Alanine scanning mutagenesis of the alpha-helix 115-123 of phage T4 lysozyme: effects on structure, stability and the binding of solvent.Blaber, M., Baase, W.A., Gassner, N., Matthews, B.W.
(1995) J Mol Biol 246: 317-330
- PubMed: 7869383
- DOI: 10.1006/jmbi.1994.0087
- Primary Citation of Related Structures:
155L, 156L, 157L, 158L, 159L, 160L, 161L, 162L, 163L, 164L, 165L, 166L
- PubMed Abstract:
- Structure of Bacteriophage T4 Lysozyme Refined at 1.7 Angstroms Resolution
Weaver, L.H., Matthews, B.W.
(1987) J Mol Biol 193: 189
A series of individual alanine mutations has been constructed in the helical region 115 to 123 in phage T4 lysozyme in order to evaluate the contribution to protein stability of the different side-chains within this region. Pairwise alanine mutations and a combination mutant with seven alanine substitutions were constructed to evaluate the additive effects upon structure and stability ...
A series of individual alanine mutations has been constructed in the helical region 115 to 123 in phage T4 lysozyme in order to evaluate the contribution to protein stability of the different side-chains within this region. Pairwise alanine mutations and a combination mutant with seven alanine substitutions were constructed to evaluate the additive effects upon structure and stability. Only three residues within this region (Ser117, Leu118 and Leu121) have a substantial influence upon stability (change in free energy of unfolding greater than 1.0 kcal/mol). Replacement of Ser117 with alanine results in an increase in protein stability of 1.27 kcal/mol, apparently due to the release of strain present in the wild-type protein. Replacement of the buried residues Leu118 and Leu121 is destabilizing. Substitution of the remaining six residues with alanine has relatively little effect on stability. This is consistent with prior studies showing that only 20 to 30% of the residues in amphipathic helices in T4 lysozyme are critical for stability. For some of the pairwise alanine mutants the effects on stability are additive. For most of these mutants, however, there is a slight (approximately 0.15 to 0.25 kcal/mol) non-additivity such that the double mutant is more stable than the sum of the constituent single mutants. This effect is consistently observed for residues with positions i, i +4; i.e. adjacent, but in consecutive turns of the helix, suggesting a weak but significant interaction between these amino acid residues. A more pronounced non-additivity (approximately 0.5 kcal/mol) is seen in the seven-alanine combination mutant. This non-additivity is due to a modest "collapse" or "repacking" that occurs for the combination mutants (especially the multiple alanine mutant) but is not possible for the single replacements. The truncation of some side-chains permits an increase in solvent accessibility of main-chain amide and carbonyl groups. This effect is most pronounced for the seven-alanine combination mutant, where two solvent molecules, not present in wild-type, hydrogen bond to main-chain carbonyl groups in the middle region of the helix. It has been suggested that the binding of such water molecules might represent the first step in solvent-mediated unfolding of an alpha-helix. The appearance of ordered solvent, however, appears to have very little effect on stability (approximately less than 0.2 kcal/mol).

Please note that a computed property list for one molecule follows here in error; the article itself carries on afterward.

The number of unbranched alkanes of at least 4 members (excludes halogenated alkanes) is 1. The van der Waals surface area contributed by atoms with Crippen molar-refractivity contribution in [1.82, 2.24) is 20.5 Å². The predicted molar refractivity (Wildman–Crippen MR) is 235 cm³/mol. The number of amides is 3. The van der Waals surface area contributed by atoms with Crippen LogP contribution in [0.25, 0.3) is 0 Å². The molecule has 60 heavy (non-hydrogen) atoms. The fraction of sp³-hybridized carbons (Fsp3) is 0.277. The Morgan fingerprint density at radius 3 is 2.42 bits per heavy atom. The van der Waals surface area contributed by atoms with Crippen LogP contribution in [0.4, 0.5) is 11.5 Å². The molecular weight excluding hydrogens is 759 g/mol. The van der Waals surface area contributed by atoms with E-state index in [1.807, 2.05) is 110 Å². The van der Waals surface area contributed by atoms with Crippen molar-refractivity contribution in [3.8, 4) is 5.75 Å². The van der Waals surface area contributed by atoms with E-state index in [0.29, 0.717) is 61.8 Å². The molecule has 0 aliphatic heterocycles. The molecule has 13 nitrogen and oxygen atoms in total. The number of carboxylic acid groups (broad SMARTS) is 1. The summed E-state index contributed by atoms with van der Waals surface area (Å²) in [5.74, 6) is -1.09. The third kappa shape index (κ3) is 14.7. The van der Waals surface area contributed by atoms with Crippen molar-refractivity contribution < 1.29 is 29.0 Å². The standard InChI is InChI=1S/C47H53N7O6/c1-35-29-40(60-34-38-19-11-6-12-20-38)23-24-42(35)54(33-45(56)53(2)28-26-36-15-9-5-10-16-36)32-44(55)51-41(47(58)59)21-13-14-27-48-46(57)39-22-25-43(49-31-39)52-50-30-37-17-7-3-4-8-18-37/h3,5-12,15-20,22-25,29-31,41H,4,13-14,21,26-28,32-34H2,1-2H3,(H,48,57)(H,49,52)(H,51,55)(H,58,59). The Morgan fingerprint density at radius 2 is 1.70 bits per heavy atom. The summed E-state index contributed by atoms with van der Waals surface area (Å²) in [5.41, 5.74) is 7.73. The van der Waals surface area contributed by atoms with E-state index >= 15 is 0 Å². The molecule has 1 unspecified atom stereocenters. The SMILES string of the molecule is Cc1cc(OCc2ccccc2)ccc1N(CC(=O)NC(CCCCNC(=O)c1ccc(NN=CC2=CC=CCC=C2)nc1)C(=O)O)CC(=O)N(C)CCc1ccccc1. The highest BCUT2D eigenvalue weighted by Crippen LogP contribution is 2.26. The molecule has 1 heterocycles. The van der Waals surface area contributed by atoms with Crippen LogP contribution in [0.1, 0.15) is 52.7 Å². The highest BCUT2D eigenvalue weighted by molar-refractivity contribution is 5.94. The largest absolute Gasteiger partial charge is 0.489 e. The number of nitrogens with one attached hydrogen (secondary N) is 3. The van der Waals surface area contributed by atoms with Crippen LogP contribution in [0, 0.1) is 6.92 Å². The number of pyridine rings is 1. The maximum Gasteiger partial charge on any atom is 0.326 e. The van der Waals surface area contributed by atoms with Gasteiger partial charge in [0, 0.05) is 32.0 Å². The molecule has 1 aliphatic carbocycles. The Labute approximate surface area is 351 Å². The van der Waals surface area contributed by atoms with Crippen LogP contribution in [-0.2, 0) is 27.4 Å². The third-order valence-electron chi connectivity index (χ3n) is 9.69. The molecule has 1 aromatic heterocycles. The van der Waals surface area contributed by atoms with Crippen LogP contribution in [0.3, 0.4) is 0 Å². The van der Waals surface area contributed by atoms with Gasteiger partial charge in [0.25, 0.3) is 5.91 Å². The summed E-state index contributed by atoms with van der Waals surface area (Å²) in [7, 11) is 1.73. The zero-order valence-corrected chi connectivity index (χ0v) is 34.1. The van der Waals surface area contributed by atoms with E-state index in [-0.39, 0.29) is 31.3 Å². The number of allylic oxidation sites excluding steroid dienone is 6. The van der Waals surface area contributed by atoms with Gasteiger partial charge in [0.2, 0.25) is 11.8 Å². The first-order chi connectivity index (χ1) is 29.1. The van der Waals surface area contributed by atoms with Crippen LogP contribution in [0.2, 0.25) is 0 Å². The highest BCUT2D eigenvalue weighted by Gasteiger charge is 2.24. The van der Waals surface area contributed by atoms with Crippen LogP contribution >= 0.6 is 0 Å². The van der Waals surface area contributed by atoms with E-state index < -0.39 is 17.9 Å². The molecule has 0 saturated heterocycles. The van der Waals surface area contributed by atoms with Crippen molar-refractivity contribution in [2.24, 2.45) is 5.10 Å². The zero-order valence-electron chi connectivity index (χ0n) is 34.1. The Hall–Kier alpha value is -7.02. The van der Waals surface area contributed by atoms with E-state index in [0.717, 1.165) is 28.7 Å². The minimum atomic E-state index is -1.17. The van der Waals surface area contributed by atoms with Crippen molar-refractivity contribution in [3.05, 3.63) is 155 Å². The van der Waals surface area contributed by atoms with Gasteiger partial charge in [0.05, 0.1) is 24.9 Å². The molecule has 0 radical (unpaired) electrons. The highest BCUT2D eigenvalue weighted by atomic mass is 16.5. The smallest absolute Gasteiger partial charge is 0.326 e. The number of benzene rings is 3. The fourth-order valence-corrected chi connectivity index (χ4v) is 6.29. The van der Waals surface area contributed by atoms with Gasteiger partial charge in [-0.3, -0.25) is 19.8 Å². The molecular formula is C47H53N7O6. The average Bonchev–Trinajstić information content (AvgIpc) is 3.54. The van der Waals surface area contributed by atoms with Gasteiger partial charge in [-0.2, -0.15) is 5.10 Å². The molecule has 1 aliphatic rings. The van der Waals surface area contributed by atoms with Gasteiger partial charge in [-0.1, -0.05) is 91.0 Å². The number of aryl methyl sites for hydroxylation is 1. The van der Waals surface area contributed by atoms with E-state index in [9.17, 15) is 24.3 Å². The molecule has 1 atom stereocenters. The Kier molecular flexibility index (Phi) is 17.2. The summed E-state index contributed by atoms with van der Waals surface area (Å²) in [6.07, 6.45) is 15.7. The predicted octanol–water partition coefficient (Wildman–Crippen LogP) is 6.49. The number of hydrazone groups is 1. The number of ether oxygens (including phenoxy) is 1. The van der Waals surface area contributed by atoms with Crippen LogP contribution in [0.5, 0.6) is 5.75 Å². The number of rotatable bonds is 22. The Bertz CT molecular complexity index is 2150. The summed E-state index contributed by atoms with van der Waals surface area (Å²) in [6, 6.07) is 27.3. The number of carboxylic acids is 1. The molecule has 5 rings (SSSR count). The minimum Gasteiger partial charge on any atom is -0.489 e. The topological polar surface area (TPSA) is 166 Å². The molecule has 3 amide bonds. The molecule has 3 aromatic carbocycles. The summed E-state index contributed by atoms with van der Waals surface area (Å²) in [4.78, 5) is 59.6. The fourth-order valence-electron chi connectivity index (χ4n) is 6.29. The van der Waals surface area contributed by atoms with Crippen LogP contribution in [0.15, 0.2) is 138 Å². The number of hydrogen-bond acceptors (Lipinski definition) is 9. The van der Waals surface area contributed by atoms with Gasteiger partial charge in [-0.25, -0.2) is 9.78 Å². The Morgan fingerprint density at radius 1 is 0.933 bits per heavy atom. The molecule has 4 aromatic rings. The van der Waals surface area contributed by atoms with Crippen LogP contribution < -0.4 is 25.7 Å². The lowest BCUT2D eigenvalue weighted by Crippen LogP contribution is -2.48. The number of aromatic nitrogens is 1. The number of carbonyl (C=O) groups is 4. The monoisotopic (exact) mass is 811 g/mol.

Institute of Molecular Biology, Howard Hughes Medical Institute, University of Oregon, Eugene 97403.